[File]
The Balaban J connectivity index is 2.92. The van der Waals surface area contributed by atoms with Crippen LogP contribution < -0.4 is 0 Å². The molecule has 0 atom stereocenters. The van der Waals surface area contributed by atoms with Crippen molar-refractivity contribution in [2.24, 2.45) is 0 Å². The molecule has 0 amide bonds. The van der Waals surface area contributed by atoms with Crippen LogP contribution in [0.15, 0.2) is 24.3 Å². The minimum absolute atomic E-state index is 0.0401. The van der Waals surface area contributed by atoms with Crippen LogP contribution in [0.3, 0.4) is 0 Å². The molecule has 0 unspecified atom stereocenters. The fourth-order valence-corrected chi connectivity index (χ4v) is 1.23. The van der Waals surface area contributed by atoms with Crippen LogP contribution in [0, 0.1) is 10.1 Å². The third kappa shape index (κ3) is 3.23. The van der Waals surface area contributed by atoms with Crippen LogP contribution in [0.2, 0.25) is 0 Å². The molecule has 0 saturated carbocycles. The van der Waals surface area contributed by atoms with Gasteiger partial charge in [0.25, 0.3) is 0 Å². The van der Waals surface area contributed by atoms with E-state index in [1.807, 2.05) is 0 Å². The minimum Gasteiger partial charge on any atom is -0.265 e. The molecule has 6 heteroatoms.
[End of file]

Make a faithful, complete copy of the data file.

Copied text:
The Balaban J connectivity index is 2.92. The van der Waals surface area contributed by atoms with Crippen LogP contribution < -0.4 is 0 Å². The molecule has 0 atom stereocenters. The van der Waals surface area contributed by atoms with Crippen molar-refractivity contribution in [2.24, 2.45) is 0 Å². The molecule has 0 amide bonds. The van der Waals surface area contributed by atoms with Crippen LogP contribution in [0.15, 0.2) is 24.3 Å². The minimum absolute atomic E-state index is 0.0401. The van der Waals surface area contributed by atoms with Crippen LogP contribution in [0.3, 0.4) is 0 Å². The molecule has 0 unspecified atom stereocenters. The fourth-order valence-corrected chi connectivity index (χ4v) is 1.23. The van der Waals surface area contributed by atoms with Crippen LogP contribution in [0, 0.1) is 10.1 Å². The third kappa shape index (κ3) is 3.23. The van der Waals surface area contributed by atoms with Crippen LogP contribution in [0.2, 0.25) is 0 Å². The molecule has 0 saturated carbocycles. The van der Waals surface area contributed by atoms with Gasteiger partial charge in [0.25, 0.3) is 0 Å². The van der Waals surface area contributed by atoms with E-state index in [1.807, 2.05) is 0 Å². The minimum Gasteiger partial charge on any atom is -0.265 e. The molecule has 6 heteroatoms.